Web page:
The theory-practice gap has existed for decades and each of us needs to bridge this gap in all we do. As control is an essential element in all multidisciplinary systems, let's start there, and begin to bridge the gap that exists between the theory of control and its digital implementation. Top 10 lists are always popular, so here is one for classical control.
Control theory for the practitioner:
Feedback control is a pervasive, powerful, enabling technology that, at first sight, looks simple and straightforward, but is amazingly subtle and intricate in both theory and practice.
In a dynamic system, changes cannot be effected instantaneously, and so an otherwise correct control decision applied at the wrong time could result in catastrophe.
Nonlinearities are always present, e.g., backlash, Coulomb fricton, saturation, hysteresis, quantization, dead band, and kinematic nonlinearities. A linearized model can be used to approximate a nonlinear system near an operating point.
Stability of a dynamic system must be guaranteed. Closed-loop systems go unstable because of an imbalance between strength of corrective action and system dynamic lags. Stable systems must have adequate stability margins to work once built.
Stable systems have a frequency response. If a stable linear system has a sinusoidal input applied, then the steady-state output will be a sinusoid of the same frequency, however, the amplitude ratio and phase difference of the two sinusoids are frequency-dependent.
The open-loop transfer function is the product of all the transfer functions in the loop, e.g., controller, actuator, plant, and sensor. Compared to the closed-loop system transfer function, the open-loop transfer function is much less complex. The Nyquist criterion and the Root Locus procedure allow one to use the open-loop transfer function to predict closed-loop system performance.
After stability, performance is everything. Command following, disturbance rejection, insensitivity to modeling errors, and insensitivity to unmodeled high-frequency dynamics and noise are the main reasons for using feedback control, once a system is guaranteed to be closed-loop stable.
Time delays can be deadly. Always conserve phase, the equivalent of time delay. Integral control adds 90 degrees of phase lag at every frequency and digital control adds time delay primarily due to D/A conversion. Imagine trying to make decisions using old information.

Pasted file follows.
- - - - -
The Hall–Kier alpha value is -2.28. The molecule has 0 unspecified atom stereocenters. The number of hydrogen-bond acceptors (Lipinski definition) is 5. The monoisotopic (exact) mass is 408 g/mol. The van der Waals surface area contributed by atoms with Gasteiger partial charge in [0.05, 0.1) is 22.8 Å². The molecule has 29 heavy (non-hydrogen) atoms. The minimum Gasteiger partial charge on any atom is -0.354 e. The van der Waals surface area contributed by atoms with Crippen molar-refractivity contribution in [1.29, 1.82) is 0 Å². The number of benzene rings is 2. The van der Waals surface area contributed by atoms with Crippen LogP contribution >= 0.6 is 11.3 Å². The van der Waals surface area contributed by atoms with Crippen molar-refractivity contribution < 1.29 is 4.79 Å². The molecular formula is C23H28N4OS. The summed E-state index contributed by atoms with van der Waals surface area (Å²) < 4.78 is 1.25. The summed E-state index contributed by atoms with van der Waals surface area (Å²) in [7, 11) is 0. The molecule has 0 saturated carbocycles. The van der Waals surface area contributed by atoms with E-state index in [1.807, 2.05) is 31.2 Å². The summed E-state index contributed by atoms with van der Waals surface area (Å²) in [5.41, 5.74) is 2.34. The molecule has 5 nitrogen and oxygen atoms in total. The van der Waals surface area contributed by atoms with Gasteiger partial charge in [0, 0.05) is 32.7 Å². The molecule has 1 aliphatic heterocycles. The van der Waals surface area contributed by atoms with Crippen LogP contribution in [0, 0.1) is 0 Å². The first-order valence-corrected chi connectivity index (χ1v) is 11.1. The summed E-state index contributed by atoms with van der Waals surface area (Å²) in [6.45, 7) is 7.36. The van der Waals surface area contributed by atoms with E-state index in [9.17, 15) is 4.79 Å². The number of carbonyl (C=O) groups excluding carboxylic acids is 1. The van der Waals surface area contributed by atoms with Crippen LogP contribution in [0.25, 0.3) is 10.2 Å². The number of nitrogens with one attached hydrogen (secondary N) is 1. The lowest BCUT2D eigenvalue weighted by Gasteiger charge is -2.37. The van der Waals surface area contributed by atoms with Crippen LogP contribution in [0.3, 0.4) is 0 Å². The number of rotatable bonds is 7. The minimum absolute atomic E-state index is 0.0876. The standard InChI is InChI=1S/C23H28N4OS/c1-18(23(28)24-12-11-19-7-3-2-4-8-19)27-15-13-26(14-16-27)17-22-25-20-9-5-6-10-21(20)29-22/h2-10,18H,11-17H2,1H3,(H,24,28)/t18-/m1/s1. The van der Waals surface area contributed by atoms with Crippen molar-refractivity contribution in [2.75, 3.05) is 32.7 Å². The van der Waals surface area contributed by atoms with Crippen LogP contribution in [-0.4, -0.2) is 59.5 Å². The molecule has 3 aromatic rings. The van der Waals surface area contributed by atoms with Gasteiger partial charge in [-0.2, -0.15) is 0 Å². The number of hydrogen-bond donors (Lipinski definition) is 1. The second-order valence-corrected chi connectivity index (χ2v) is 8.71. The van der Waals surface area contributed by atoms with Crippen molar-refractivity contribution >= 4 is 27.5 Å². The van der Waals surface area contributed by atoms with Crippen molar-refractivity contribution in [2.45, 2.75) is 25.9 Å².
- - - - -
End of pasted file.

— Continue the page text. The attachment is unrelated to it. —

High control gain has lots of benefits, e.g., good command tracking and good disturbance rejection. However, there are three areas of concern: roll-off, saturation, and noise.
People's lives may be at stake. There are no "details" in control engineering, as even the most insignificant detail may prove to be important. Real control systems must be extremely reliable, especially if people's lives depend on them.
Iterative design — the cycle of prototyping, testing, analyzing, and refining a product — existed long before additive manufacturing, but it has never been as efficient and approachable as it is today with 3D printing.
People usually think of a time constant as the time it takes a first order system to change 63% of the way to the steady state value in response to a step change in the input -- it’s basically a measure of the responsiveness of the system. This is true, but in reality, time constants are often not constant. They can change just like system gains change as the environment or the geometry of the system changes.
At its core, sound is a relatively simple natural phenomenon caused by pressure pulsations or vibrations propagating through various mediums in the world around us. Studies have shown that the complete absence of sound can drive a person insane, causing them to experience hallucinations. Likewise, loud and overwhelming sound can have the same effect. This especially holds true in manufacturing and plant environments where loud noises are the norm.
The tech industry is no stranger to crowdsourcing funding for new projects, and the team at element14 are no strangers to crowdsourcing ideas for new projects through its design competitions. But what about crowdsourcing new components?
It has been common wisdom of late that anything you needed to manufacture could be made more cost-effectively on foreign shores. Following World War II, the label “Made in Japan” was as ubiquitous as is the “Made in China” version today and often had very similar -- not always positive -- connotations. Along the way, Korea, Indonesia, Malaysia, and other Pacific-rim nations have each had their turn at being the preferred low-cost alternative to manufacturing here in the US.
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